The secret of composability is MOPs ability to declare it has no authority to perform an operation on an object. When an operation is attempted in a composite MOP, all its element MOPs will be attempted in turn while they claim no authority for it. Only when one MOP either performs the operation or authoritatively decides it must fail is the operation outcome final. Note that the authority declaration is very fine-grained: it is per operation and per object. It is therefore much more versatile than the wrapper interfaces approach: when using interfaces, a wrapper class must decide up-front which interfaces to implement on the object. A MOP can decide based on the actual state of the object whether it can perform an operation. This can also be handily used to extend any objects with language specific meta-properties. Since the API allows any object, not just strings, to be used as property identifiers, it is easy to use implementation-private objects as property IDs for things like ECMAScript "prototype" property and similar. A theoretical ECMAScript MOP would thus answer the get and put requests for the prototype property of a POJO, but would claim no authority for get and put requests for other properties, letting those fall through to the JavaBeans MOP.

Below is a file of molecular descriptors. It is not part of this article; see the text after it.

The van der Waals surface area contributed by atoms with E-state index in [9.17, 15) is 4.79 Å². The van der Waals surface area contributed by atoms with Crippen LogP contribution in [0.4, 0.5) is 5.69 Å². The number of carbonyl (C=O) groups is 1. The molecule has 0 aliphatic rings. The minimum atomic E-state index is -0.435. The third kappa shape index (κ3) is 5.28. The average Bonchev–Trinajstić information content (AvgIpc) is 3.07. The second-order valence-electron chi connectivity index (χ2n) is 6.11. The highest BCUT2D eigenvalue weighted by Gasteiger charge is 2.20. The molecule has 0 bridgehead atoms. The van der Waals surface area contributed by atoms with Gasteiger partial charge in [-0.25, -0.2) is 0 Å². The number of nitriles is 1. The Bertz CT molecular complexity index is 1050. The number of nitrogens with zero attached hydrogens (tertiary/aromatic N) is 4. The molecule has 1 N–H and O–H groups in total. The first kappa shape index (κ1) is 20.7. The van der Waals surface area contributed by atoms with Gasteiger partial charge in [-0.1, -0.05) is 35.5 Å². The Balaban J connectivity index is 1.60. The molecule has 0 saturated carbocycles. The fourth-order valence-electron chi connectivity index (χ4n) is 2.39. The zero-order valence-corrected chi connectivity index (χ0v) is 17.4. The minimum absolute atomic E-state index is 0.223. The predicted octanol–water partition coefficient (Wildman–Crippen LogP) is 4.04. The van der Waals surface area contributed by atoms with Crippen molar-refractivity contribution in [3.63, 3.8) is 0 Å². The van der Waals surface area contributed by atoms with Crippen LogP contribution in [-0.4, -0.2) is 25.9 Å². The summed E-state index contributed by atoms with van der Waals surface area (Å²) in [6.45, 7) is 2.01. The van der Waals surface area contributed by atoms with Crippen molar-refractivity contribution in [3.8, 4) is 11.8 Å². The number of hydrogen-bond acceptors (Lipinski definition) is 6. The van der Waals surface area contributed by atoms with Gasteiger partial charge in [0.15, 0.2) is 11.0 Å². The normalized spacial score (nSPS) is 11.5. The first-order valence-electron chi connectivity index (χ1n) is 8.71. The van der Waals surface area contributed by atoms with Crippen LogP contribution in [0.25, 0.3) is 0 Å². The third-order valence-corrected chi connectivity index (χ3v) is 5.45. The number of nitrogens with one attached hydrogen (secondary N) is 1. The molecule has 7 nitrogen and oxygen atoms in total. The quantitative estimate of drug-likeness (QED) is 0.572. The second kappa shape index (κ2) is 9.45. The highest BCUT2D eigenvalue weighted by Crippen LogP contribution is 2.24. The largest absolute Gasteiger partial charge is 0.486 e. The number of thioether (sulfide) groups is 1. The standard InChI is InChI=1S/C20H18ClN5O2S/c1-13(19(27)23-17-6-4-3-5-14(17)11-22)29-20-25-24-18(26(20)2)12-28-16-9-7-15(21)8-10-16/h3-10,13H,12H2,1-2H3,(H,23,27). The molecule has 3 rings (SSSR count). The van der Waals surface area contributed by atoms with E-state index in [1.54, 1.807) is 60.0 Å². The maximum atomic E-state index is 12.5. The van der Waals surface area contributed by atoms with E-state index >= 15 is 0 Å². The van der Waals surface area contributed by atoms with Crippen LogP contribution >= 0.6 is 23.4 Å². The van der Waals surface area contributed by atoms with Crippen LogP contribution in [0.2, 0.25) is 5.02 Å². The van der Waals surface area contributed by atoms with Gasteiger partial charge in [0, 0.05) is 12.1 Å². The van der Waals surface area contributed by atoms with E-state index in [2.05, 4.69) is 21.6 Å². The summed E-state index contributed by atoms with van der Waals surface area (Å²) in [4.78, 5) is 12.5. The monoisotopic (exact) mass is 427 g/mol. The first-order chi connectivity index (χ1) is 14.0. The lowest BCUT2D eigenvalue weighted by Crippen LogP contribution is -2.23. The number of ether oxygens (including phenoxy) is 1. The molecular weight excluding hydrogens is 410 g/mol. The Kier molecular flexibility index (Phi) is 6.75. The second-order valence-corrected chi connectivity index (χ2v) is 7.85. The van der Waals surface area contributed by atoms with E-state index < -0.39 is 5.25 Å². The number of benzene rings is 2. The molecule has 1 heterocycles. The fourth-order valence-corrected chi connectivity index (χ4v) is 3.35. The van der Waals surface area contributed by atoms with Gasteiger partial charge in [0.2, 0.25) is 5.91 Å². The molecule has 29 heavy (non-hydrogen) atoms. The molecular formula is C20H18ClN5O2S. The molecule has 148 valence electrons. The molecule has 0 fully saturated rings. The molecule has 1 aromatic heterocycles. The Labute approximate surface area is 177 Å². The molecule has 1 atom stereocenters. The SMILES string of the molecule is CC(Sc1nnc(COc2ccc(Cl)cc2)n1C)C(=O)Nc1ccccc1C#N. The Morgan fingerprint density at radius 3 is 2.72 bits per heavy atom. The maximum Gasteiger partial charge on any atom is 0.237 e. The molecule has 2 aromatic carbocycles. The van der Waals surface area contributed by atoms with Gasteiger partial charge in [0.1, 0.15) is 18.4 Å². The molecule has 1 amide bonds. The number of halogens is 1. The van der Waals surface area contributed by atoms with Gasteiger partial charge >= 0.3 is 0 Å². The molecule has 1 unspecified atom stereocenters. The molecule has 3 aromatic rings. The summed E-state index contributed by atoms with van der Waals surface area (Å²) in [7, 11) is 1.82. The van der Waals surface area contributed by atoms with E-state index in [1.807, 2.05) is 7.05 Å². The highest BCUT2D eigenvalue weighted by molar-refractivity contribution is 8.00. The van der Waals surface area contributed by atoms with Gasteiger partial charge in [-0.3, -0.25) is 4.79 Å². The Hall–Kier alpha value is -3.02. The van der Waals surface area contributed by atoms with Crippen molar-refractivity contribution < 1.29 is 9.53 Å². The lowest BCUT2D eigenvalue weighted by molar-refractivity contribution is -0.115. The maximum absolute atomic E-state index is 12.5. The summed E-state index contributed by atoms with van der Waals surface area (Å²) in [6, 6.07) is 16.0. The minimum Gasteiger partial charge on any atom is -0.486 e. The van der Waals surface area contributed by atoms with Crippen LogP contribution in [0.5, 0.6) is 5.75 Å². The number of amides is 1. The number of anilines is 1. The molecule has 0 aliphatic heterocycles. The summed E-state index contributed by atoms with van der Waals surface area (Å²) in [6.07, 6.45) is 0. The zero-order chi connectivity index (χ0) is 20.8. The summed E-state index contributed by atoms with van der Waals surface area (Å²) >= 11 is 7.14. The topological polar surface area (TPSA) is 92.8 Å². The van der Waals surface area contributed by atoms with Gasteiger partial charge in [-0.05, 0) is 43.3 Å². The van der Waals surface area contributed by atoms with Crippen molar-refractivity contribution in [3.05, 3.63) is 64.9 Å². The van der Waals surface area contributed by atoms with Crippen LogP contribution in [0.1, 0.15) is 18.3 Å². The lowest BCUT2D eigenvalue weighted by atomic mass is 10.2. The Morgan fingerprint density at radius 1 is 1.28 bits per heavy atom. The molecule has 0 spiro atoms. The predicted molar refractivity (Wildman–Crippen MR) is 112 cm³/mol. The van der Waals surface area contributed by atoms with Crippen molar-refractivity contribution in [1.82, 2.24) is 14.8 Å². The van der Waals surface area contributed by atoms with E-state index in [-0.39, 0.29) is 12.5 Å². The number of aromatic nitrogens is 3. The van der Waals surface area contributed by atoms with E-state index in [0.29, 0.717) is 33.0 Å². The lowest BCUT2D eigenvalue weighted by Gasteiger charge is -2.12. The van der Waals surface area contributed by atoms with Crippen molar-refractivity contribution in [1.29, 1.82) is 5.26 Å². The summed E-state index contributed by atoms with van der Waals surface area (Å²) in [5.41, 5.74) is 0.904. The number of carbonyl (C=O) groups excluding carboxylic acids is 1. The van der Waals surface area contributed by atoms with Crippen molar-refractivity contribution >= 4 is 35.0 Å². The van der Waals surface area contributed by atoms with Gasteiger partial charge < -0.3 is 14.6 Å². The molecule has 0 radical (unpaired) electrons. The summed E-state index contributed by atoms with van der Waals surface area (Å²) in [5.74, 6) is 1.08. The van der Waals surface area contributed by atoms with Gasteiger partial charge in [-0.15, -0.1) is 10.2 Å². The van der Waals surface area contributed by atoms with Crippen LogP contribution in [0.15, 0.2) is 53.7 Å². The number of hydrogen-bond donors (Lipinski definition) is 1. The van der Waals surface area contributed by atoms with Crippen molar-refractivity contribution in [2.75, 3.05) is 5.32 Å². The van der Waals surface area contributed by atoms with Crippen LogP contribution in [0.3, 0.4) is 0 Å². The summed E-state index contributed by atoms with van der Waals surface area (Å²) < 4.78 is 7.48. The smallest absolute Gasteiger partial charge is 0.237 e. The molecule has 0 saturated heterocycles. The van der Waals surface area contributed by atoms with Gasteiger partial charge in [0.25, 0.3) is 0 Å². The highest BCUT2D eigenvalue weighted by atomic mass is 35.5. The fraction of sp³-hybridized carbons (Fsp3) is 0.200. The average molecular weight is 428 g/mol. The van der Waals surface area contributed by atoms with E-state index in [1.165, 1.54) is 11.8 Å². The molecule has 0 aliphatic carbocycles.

Getting started

The StandardMetaobjectProtocolFactory is most likely all you need to get started using MOPs. A suitable code snippet for obtaining a MOP capable of handling all known object models in the current thread's class loader is:

import org.dynalang.mop.MetaobjectProtocol;
import org.dynalang.mop.impl.StandardMetaobjectProtocolFactory;

MetaobjectProtocol compositeMop = 
In case you're developing a library that supplies its own native metaobject protocol for some native object model (most likely, you are developing a language runtime), then you'd create an instance of your native MOP and pass it to be merged with other available MOPs into a single composite MOP as:
import org.dynalang.mop.MetaobjectProtocol;
import org.dynalang.mop.impl.StandardMetaobjectProtocolFactory;
MetaobjectProtocol nativeMop = new MyLanguageMop();
MetaobjectProtocol compositeMop = 
    StandardMetaobjectProtocolFactory.createStandardMetaobjectProtocol(nativeMop, true, false);

If you are developing your own MOP, you'll probably want to subclass MetaobjectProtocolBase.

Developer resources

The project is hosted at SourceForge, under http://www.sf.net/projects/dynalang.

If you check out the latest version from SVN, try running ant test. This produces both a JUnit test report at build/test/report/index.html and test coverage report at build/coverage/report/index.html. To build this JavaDoc, use ant doc, and then open build/doc/index.html.